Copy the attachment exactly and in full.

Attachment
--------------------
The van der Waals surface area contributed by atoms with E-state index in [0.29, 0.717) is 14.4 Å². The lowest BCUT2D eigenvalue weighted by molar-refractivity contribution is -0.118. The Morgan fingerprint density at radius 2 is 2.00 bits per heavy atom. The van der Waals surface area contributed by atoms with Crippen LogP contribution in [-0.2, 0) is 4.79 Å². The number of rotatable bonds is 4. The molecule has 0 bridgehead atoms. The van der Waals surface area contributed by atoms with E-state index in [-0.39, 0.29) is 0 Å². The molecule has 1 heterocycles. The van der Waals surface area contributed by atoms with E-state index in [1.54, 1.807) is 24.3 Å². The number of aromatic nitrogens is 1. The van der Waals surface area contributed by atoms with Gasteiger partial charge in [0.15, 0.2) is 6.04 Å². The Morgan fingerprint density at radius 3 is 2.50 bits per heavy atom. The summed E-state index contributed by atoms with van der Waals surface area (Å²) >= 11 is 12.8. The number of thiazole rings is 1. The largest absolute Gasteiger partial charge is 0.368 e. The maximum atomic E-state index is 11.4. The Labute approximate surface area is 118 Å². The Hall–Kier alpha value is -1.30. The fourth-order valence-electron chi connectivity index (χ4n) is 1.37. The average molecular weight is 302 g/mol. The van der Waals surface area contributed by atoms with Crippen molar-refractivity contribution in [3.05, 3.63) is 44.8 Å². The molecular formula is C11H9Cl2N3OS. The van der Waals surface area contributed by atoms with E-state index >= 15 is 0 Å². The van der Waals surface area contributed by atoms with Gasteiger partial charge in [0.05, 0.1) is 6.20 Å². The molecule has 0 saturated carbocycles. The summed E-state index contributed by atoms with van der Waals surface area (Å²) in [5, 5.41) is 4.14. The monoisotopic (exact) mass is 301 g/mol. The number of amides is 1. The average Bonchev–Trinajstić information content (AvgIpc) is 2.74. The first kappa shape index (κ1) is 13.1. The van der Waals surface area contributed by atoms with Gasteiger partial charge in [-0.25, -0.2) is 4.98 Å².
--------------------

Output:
The van der Waals surface area contributed by atoms with E-state index in [0.29, 0.717) is 14.4 Å². The lowest BCUT2D eigenvalue weighted by molar-refractivity contribution is -0.118. The Morgan fingerprint density at radius 2 is 2.00 bits per heavy atom. The van der Waals surface area contributed by atoms with Crippen LogP contribution in [-0.2, 0) is 4.79 Å². The number of rotatable bonds is 4. The molecule has 0 bridgehead atoms. The van der Waals surface area contributed by atoms with E-state index in [-0.39, 0.29) is 0 Å². The molecule has 1 heterocycles. The van der Waals surface area contributed by atoms with E-state index in [1.54, 1.807) is 24.3 Å². The number of aromatic nitrogens is 1. The van der Waals surface area contributed by atoms with Gasteiger partial charge in [0.15, 0.2) is 6.04 Å². The Morgan fingerprint density at radius 3 is 2.50 bits per heavy atom. The summed E-state index contributed by atoms with van der Waals surface area (Å²) >= 11 is 12.8. The number of thiazole rings is 1. The largest absolute Gasteiger partial charge is 0.368 e. The maximum atomic E-state index is 11.4. The Labute approximate surface area is 118 Å². The Hall–Kier alpha value is -1.30. The fourth-order valence-electron chi connectivity index (χ4n) is 1.37. The average molecular weight is 302 g/mol. The van der Waals surface area contributed by atoms with Crippen molar-refractivity contribution in [3.05, 3.63) is 44.8 Å². The molecular formula is C11H9Cl2N3OS. The van der Waals surface area contributed by atoms with E-state index >= 15 is 0 Å². The van der Waals surface area contributed by atoms with Gasteiger partial charge in [0.05, 0.1) is 6.20 Å². The molecule has 0 saturated carbocycles. The summed E-state index contributed by atoms with van der Waals surface area (Å²) in [5, 5.41) is 4.14. The monoisotopic (exact) mass is 301 g/mol. The number of amides is 1. The average Bonchev–Trinajstić information content (AvgIpc) is 2.74. The first kappa shape index (κ1) is 13.1. The van der Waals surface area contributed by atoms with Gasteiger partial charge in [-0.25, -0.2) is 4.98 Å².